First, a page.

Next Generation Analytics: The Collision of Classic & Big Data Analytics

Next Generation Analytics: The Collision of Classic & Big Data Analytics

Next Generation Analytics: The Collision of Classic & Big Data Analytics
The Classic analytics traditionally supported by a data warehouse yields focus and insight by understanding organization’s past actions. One among many examples would include measuring the supply chain of materials into a product or service that’s brought to market,  which is typical across all industries from telecom and financial services to pharmaceuticals and retail. Others measure sales across product channels and customer demographics, or cash flow in, out, and through an organization. Most organizations leverage some sort of data warehouse or a set of business intelligence tools to dissect their own transactional data.  Mature organizations conduct analytics in real-time and some even use predictive modeling to forecast and help make decisions.

Big Data analytics shifts the analytics focus from analyzing internal mechanisms to the events that happen outside of an organization.  Now, itispossible to leverage data to understand events external to an organization. Tapping into social media, news feeds, and product review data can provide insight on how customers view an organization’s products & services. In some cases, tapping into machine logs will yield insight into how an organization’s key stakeholders (customers, employees, etc.) deliver or use the final products. Big Data Management Systems like Hadoop help manage the storage of this information. Moving this information into a system like Hadoop can be challenging, and teasing this massive amount of data into actionable intelligence seems impossible.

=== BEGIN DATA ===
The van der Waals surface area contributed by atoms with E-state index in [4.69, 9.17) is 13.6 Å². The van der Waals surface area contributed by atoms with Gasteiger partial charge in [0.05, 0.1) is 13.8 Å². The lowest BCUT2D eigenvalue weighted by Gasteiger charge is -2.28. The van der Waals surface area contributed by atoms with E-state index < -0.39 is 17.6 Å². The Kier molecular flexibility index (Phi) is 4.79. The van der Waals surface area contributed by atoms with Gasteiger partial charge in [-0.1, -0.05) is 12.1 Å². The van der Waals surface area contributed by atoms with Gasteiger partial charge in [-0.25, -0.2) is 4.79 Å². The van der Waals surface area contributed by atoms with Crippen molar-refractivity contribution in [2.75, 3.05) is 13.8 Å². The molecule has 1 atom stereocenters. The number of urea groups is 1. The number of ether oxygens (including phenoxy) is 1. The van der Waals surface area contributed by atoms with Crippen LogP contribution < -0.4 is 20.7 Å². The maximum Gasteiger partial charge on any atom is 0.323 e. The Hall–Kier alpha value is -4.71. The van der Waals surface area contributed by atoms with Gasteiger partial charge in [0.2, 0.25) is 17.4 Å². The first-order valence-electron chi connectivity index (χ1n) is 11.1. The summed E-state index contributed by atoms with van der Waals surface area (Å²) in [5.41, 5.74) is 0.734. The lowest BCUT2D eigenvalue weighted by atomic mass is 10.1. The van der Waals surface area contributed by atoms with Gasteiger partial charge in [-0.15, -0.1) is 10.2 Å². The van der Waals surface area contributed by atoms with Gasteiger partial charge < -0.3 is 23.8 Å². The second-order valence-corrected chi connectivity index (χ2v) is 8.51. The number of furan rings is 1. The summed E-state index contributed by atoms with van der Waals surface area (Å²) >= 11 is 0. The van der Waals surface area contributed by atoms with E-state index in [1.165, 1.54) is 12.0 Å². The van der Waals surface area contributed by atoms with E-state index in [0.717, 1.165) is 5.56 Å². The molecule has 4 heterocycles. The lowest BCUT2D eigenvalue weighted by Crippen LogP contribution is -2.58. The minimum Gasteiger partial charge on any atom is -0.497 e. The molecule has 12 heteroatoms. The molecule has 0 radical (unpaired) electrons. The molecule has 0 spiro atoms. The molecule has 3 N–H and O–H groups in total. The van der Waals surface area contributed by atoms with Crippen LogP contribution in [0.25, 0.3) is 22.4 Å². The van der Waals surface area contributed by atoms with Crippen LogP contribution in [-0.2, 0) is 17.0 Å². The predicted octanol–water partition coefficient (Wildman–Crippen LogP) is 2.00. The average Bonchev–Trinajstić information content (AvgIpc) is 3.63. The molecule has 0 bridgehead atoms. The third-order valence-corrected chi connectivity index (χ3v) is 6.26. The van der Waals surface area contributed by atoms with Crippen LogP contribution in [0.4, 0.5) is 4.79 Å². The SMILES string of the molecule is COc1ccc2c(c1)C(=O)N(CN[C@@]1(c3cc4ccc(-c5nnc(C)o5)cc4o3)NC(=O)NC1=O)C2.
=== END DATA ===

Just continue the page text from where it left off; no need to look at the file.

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Data Scientists vs. BI Analysts: What's the Difference?

Big Data Analytics requires new approaches and techniques to integrate data from classic data warehousing ETL.  Specifically, the repurposing of Data Quality techniques can help solve Big Data Integration challenges. Recently I set up some of the leading discovery & visualization tools, Tableau & Qliksense, to access data in Hadoop. These tools require access through Hive, a native SQL-like interface to the data. In order to get the Hadoop data into Hive, we had to structure it. This meant parsing up the text from the logs and articles into traditional, relational based columns and rows. Processing massive amounts of text data from a nearly limitless pool of file formats is resource intensive and almost an irrational endeavor.

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